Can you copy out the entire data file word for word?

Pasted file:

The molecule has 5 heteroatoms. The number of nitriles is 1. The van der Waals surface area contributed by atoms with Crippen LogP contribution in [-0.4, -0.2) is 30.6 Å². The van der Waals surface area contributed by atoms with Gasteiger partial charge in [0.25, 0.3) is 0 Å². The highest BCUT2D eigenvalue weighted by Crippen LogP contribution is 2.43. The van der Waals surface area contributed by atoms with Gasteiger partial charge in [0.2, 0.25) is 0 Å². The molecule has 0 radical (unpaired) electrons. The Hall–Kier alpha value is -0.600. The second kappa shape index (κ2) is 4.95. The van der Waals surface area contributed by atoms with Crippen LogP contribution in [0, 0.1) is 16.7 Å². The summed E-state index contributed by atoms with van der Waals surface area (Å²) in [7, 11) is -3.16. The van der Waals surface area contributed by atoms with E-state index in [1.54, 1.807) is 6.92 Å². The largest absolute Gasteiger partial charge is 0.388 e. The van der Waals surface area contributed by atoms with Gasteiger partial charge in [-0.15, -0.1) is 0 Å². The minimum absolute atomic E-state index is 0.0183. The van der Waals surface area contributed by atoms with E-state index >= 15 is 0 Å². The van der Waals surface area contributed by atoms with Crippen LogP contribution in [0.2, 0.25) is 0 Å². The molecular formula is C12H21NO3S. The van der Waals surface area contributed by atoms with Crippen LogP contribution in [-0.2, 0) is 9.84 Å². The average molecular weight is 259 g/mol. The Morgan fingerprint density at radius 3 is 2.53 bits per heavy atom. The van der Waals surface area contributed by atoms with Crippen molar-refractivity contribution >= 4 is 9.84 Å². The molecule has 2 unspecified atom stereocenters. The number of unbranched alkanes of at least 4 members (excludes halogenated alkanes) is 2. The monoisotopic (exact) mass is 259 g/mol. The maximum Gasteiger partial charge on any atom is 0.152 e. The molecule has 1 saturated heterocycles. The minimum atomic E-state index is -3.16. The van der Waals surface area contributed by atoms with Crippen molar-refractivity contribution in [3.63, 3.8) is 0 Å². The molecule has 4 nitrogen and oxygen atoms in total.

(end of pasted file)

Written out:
The molecule has 5 heteroatoms. The number of nitriles is 1. The van der Waals surface area contributed by atoms with Crippen LogP contribution in [-0.4, -0.2) is 30.6 Å². The van der Waals surface area contributed by atoms with Gasteiger partial charge in [0.25, 0.3) is 0 Å². The highest BCUT2D eigenvalue weighted by Crippen LogP contribution is 2.43. The van der Waals surface area contributed by atoms with Gasteiger partial charge in [0.2, 0.25) is 0 Å². The molecule has 0 radical (unpaired) electrons. The Hall–Kier alpha value is -0.600. The second kappa shape index (κ2) is 4.95. The van der Waals surface area contributed by atoms with Crippen LogP contribution in [0, 0.1) is 16.7 Å². The summed E-state index contributed by atoms with van der Waals surface area (Å²) in [7, 11) is -3.16. The van der Waals surface area contributed by atoms with E-state index in [1.54, 1.807) is 6.92 Å². The largest absolute Gasteiger partial charge is 0.388 e. The van der Waals surface area contributed by atoms with Gasteiger partial charge in [-0.15, -0.1) is 0 Å². The minimum absolute atomic E-state index is 0.0183. The van der Waals surface area contributed by atoms with E-state index >= 15 is 0 Å². The van der Waals surface area contributed by atoms with Crippen LogP contribution in [0.2, 0.25) is 0 Å². The molecular formula is C12H21NO3S. The van der Waals surface area contributed by atoms with Crippen LogP contribution in [-0.2, 0) is 9.84 Å². The average molecular weight is 259 g/mol. The Morgan fingerprint density at radius 3 is 2.53 bits per heavy atom. The van der Waals surface area contributed by atoms with Crippen molar-refractivity contribution >= 4 is 9.84 Å². The molecule has 2 unspecified atom stereocenters. The number of unbranched alkanes of at least 4 members (excludes halogenated alkanes) is 2. The monoisotopic (exact) mass is 259 g/mol. The maximum Gasteiger partial charge on any atom is 0.152 e. The molecule has 1 saturated heterocycles. The minimum atomic E-state index is -3.16. The van der Waals surface area contributed by atoms with Crippen molar-refractivity contribution in [3.63, 3.8) is 0 Å². The molecule has 4 nitrogen and oxygen atoms in total.